|Posted on Thursday, July 11, 2002 - 8:31 am: |
I think Remington shells are green. That might work for color! OR!!! Handload the green Jolly Ranchers into the green Rem hulls AND use green wads!!!! Gotta go now....too excited......
|Posted on Wednesday, July 10, 2002 - 3:52 pm: |
in france, it's a legal-thing...after 45°, a distilled anis or absinthe has to have sugar in it (i have no idea why)... oxygénée is 55° and has sugar added...pernod absinthe 68° has no sugar, but it is macerated (which is how they got around the law...pity)versinthe 'la blanche' is 57°, has no sugar, but is macerated...(it does have 30 mg/ltr of thujone because of this, and is why they had to label it " 'amer'(bitters can have up to 35 mg/ltr of thujone)aux plantes d'absinthe" instead of 'spiritueux' )
françois guy is distilled but only 45° with no sugar, un émile 45°, distilled, has no sugar, un émile 68° is distilled, has no sugar, and cannot legally be sold in france...
this is most likely the case with trenet and pere kermann, but who cares, they're awful... french products like absente have sugar, are legal, and are made like pastis... and so it goes...french law actually favors the production of lesser quality products when it come to absinthe...go figure
|Posted on Wednesday, July 10, 2002 - 3:17 pm: |
the majority of current commercial brands have additional sweeteners added.
traditional absinthe's did not. however anise does impart a certain amount of sweetness to the product, but it is subtle and not the wham banger we are familiar with in the spanish products.
|Posted on Wednesday, July 10, 2002 - 3:06 pm: |
Now for a serious question.
Why are all (ok, just the ones I've tasted) comercial absinthe's sweet?
I'm getting to the point that I can't drink Deva anymore because I find the sweetness too cloying.
Was the original Pernod sweetened?
BTW Greenie, I like the 12ga idea, but think of the poor rolly pollys. They have to live in that ground on which that clear la bleue will be raining down. Better just to give it to Pikkle, he works with noxious substances all day. Also I've heard that green Jolly Ranchers can restore the color to a clear La Bleue.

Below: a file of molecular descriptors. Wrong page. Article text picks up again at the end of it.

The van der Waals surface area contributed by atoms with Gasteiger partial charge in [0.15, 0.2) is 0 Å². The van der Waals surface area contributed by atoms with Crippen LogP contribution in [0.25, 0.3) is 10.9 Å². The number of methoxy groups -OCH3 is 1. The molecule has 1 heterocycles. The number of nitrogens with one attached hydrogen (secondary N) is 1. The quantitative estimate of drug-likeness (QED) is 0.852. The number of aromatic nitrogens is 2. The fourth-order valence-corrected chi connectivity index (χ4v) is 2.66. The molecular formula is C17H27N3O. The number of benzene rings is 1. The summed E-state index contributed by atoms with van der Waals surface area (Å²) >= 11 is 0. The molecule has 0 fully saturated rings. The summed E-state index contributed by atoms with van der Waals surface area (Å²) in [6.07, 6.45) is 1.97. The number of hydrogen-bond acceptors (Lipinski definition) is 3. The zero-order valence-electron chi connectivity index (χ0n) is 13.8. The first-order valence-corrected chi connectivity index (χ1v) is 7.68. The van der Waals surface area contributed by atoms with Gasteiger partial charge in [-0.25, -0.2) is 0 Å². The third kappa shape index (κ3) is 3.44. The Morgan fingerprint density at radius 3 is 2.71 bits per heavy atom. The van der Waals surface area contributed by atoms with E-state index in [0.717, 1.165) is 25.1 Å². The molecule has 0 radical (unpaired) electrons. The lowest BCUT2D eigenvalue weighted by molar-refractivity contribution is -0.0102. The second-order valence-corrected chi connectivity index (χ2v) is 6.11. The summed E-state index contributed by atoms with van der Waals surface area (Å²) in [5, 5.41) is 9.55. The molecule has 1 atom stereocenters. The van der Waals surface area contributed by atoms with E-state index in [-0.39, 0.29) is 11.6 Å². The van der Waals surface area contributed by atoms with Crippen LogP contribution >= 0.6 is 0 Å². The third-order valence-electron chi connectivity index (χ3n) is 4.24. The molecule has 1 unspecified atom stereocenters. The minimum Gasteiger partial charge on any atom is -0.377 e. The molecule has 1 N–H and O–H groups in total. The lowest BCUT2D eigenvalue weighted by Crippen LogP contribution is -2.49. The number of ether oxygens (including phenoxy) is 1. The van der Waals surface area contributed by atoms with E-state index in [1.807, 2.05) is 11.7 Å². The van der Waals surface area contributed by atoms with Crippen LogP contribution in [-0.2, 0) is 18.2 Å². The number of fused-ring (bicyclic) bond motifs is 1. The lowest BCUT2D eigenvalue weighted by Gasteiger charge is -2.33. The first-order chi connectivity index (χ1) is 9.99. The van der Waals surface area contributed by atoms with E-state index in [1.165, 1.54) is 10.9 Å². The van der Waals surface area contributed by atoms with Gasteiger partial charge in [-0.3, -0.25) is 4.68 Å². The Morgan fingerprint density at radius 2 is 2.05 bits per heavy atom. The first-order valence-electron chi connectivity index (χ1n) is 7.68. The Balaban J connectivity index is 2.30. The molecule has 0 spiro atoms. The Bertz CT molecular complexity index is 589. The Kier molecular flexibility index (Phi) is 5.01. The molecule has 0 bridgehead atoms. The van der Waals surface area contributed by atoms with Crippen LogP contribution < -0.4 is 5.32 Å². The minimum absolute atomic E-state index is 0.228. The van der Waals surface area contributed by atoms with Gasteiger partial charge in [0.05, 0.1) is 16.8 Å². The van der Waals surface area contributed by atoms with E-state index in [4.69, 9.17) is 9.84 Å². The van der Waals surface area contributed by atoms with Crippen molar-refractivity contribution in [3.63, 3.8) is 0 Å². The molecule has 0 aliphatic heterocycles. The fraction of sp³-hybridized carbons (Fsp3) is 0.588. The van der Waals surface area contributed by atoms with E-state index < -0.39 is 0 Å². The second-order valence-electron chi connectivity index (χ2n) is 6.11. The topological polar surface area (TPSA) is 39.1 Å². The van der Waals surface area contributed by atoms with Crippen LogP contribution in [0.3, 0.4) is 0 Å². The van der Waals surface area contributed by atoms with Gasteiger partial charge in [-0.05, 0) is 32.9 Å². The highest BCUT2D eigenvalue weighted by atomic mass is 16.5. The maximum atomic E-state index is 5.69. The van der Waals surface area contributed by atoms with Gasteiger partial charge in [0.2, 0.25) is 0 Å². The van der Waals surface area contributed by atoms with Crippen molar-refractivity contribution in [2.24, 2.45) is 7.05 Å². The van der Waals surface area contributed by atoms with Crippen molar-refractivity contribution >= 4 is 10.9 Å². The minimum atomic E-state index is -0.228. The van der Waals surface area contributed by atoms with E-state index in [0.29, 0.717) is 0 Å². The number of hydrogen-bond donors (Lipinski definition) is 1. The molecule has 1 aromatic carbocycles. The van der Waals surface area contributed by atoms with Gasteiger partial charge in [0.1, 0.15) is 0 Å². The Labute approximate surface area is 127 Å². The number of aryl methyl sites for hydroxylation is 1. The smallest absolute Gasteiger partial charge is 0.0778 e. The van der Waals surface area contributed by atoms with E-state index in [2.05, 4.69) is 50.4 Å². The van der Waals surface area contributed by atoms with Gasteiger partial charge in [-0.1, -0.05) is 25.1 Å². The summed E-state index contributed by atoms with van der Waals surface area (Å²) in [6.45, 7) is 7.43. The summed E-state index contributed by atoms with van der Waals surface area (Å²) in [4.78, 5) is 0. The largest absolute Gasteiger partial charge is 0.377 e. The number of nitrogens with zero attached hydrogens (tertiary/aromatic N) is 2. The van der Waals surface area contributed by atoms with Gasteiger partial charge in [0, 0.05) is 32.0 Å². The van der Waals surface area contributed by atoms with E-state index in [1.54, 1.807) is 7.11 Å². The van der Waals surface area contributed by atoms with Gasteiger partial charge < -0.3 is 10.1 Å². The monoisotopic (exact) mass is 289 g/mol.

|Posted on Wednesday, July 10, 2002 - 2:58 pm: |
And never, ever, taunt Happy Fun Ball.
|Posted on Wednesday, July 10, 2002 - 2:52 pm: |
Except in the case of clear La Bleue which when steeped with some herbs emits noxious and poisonous fumes... please wear a respirator when attempting this dangerous feat!
|Posted on Wednesday, July 10, 2002 - 1:04 pm: |
Mr green teeth. Most likely whatever Blue you bought will be better than most commercial stuff. That said, some Blues are not that good. Keep in mind that alot is home made bootleg stuff that tastes like well home made booze. If you have nothing to compare it too you should be happy with your purchase. It tastes like absinthe, packs a punch and is refreshing. If you are worried about the clear color I suggest you get the required herbs (not wormwood though) and steep half your stash for an hour or so. It will be green and an improved flavor. And to my knowledge, steeping alcohol in in plants is not illegal. Enjoy.
|Posted on Wednesday, July 10, 2002 - 10:05 am: |
Well, i'd normally not just jump in and bail out a stranger like this, but with such a precarious situation at hand, I have no choice... why am I always the nice guy? I can probably dispose of it properly, barring any rapid oxidation issues during transportation (always keep the bottle at a 12 degree angle when carrying and never ever look directly into the sun!) Just contact me for further instructions.
|Posted on Wednesday, July 10, 2002 - 8:16 am: |
12ga, 3", 00, full choke! No problem!!